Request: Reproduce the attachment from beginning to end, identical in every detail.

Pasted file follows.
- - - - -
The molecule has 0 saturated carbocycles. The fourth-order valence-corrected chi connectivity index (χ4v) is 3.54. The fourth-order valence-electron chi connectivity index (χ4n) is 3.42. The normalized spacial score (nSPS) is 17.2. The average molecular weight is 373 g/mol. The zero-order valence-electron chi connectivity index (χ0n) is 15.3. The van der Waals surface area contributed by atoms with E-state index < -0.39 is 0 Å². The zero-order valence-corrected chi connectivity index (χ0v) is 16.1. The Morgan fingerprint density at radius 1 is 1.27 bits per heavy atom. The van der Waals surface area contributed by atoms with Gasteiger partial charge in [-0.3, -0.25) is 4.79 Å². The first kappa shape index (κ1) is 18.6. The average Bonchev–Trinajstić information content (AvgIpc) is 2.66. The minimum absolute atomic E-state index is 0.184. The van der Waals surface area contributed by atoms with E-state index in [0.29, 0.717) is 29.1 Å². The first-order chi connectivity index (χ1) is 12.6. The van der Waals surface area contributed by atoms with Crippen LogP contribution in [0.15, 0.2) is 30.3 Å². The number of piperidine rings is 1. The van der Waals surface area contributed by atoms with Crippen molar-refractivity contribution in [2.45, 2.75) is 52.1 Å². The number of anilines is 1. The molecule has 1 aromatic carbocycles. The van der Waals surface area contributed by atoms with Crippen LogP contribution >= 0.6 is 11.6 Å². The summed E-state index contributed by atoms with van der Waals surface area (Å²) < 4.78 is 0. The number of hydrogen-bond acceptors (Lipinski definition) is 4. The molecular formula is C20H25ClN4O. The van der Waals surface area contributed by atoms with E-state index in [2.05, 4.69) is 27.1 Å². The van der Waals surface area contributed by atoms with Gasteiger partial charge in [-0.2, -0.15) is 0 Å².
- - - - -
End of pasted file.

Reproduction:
The molecule has 0 saturated carbocycles. The fourth-order valence-corrected chi connectivity index (χ4v) is 3.54. The fourth-order valence-electron chi connectivity index (χ4n) is 3.42. The normalized spacial score (nSPS) is 17.2. The average molecular weight is 373 g/mol. The zero-order valence-electron chi connectivity index (χ0n) is 15.3. The van der Waals surface area contributed by atoms with E-state index < -0.39 is 0 Å². The zero-order valence-corrected chi connectivity index (χ0v) is 16.1. The Morgan fingerprint density at radius 1 is 1.27 bits per heavy atom. The van der Waals surface area contributed by atoms with Gasteiger partial charge in [-0.3, -0.25) is 4.79 Å². The first kappa shape index (κ1) is 18.6. The average Bonchev–Trinajstić information content (AvgIpc) is 2.66. The minimum absolute atomic E-state index is 0.184. The van der Waals surface area contributed by atoms with E-state index in [0.29, 0.717) is 29.1 Å². The first-order chi connectivity index (χ1) is 12.6. The van der Waals surface area contributed by atoms with Crippen LogP contribution in [0.15, 0.2) is 30.3 Å². The number of piperidine rings is 1. The van der Waals surface area contributed by atoms with Crippen molar-refractivity contribution in [2.45, 2.75) is 52.1 Å². The number of anilines is 1. The molecule has 1 aromatic carbocycles. The van der Waals surface area contributed by atoms with Crippen LogP contribution >= 0.6 is 11.6 Å². The summed E-state index contributed by atoms with van der Waals surface area (Å²) < 4.78 is 0. The number of hydrogen-bond acceptors (Lipinski definition) is 4. The molecular formula is C20H25ClN4O. The van der Waals surface area contributed by atoms with E-state index in [2.05, 4.69) is 27.1 Å². The van der Waals surface area contributed by atoms with Gasteiger partial charge in [-0.2, -0.15) is 0 Å².